The role of host genetic factors and other co-factors associated with cervical cancer are particularly interesting because the stepwise pathogenesis of the disease has been extensively studied. From its initiation through HPV infection at the cervical transformation zone, and subsequent steps related to viral persistence, progression to precancer, and invasion , the same or different factors can be associated with each step towards pathogenesis. The role of non-genetic co-factors in persistence and progression has been well-studied, but there are fewer studies on the host genetics role on the pathogenesis of cervical cancer. Thus, genetic studies of cervical cancer supplement comparisons of cancer cases to non-cancer or uninfected controls, by investigating each intermediate causal step, namely persistent infection and progression to CIN3/cancer.
We used data from the well-characterized, longitudinal cohort study on HPV natural history (NHS) in Guanacaste, Costa Rica, and recently reported results from a panel of 7,140 candidate single nucleotide polymorphisms (SNPs). These polymorphisms were chosen to represent variation in 305 genes based on a priori hypotheses of association with HPV infection and cervical cancer (DNA repair, viral infection and cell entry pathways). That effort identified 8 potential genes associated with cervical cancer, including the immune genes 2′,5′ oligoadenylate synthetase gene 3 (OAS3) and sulfatase 1 (SULF1), and the epidermal dysplasia verruciformis (EV)-associated EVER1 and EVER2 genes, TMC6 and TMC8 . We now report our findings regarding the remaining 18,310 SNPs (covering 1,113 genes) that were genotyped on the same iSelect chip. These additional SNPs were selected based on their a priori hypothesized relationship with a wide range of cancers, but not specifically with HPV persistence and cervical cancer. These genes were selected based on the collective effort of numerous cancer researchers and include genes in several immune, cytokine and inflammation response, DNA replication and differentiation, macrophage differentiation, toll-like receptor signaling, and T cell receptor signaling pathways, to name a few, and presumably have lower prior probabilities of association with cervical cancer than those studied in the report of Wang et al. .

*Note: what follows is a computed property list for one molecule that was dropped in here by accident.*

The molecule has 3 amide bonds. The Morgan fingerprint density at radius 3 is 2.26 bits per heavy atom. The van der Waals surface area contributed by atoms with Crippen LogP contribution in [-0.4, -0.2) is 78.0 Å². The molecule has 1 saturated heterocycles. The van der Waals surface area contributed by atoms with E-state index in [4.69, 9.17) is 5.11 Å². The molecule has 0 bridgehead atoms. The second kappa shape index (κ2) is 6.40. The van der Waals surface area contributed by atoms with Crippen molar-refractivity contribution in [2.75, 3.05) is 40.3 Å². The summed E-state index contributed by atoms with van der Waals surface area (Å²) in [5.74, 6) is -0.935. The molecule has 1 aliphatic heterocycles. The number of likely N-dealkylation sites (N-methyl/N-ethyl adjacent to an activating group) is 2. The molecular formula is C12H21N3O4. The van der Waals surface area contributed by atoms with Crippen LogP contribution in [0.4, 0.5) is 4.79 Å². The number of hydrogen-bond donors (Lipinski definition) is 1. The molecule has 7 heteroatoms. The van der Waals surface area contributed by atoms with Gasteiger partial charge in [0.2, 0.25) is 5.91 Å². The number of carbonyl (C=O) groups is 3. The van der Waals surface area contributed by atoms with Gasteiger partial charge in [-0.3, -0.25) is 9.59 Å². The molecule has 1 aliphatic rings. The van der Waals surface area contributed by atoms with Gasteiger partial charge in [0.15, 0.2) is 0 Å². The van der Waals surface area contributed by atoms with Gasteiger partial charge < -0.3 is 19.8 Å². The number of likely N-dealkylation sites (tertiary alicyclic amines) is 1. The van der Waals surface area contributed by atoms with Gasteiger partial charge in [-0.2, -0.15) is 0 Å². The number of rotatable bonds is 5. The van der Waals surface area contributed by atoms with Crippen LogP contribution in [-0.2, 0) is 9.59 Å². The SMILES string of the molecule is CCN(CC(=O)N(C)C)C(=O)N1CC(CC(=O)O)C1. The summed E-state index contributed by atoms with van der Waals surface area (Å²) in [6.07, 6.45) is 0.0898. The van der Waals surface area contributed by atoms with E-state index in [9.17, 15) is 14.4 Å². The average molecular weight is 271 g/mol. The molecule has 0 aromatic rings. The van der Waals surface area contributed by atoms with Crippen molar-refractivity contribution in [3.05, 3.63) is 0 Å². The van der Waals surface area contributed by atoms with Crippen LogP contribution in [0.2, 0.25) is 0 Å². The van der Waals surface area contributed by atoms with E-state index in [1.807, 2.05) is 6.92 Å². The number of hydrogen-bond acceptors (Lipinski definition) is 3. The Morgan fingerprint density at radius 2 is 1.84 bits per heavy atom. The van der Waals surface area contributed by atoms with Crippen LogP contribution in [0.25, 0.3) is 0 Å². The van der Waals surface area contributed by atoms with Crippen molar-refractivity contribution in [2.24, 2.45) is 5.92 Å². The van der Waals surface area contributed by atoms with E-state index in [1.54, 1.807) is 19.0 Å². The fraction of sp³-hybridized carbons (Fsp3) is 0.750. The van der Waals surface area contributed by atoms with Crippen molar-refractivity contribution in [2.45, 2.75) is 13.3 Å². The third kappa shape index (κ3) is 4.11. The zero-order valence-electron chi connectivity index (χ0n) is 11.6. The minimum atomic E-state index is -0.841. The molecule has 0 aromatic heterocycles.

Gene region-based associations
Table 1 shows results for 14 genes/regions with p<0.005 for association with either disease (CIN3/cancer versus controls), disease progression (CIN3/cancer versus HPV persistence), or persistent infection (HPV persistence versus controls) (arranged by p-value for disease associations). This analysis identified 9 gene regions as statistically significantly associated with CIN3/cancer at a p-value of ≤0.005 (PRDX3 p-value 0.00015; RPS19 p-value 0.00045; DDX1 p-value 0.0006; TELO2 p-value 0.0009; C1RL p-value 0.00165; ILDR1 p-value 0.00285; THRAP4 p-value 0.0037; GDF10 p-value 0.004; and GDF2 p-value 0.004). Two gene regions were identified as statistically significantly associated with disease progression at p-value of ≤0.005 (GC p-value 0.0004; and IL2RA p-value 0.00115). In addition, 2 gene regions were identified as significantly associated with type-specific HPV persistence (TYMS p-value 0.0015; and EVPL p-value 0.0018). Of the genes identified to be associated with CIN3/cancer RPS19 was also associated with progression to CIN3/cancer (p-value 0.006). Similarly, of the genes associated with CIN3/cancer, C1RL, GDF10, and GDF2 were also associated with persistence (p-values of 0.00875, 0.0423, and 0.04080, respectively). Only two of the genes - PRDX3 and RPS19, were notable with a FDR≤0.2 comparing CIN3/cancers to random controls. All gene-based results are shown in Table S1.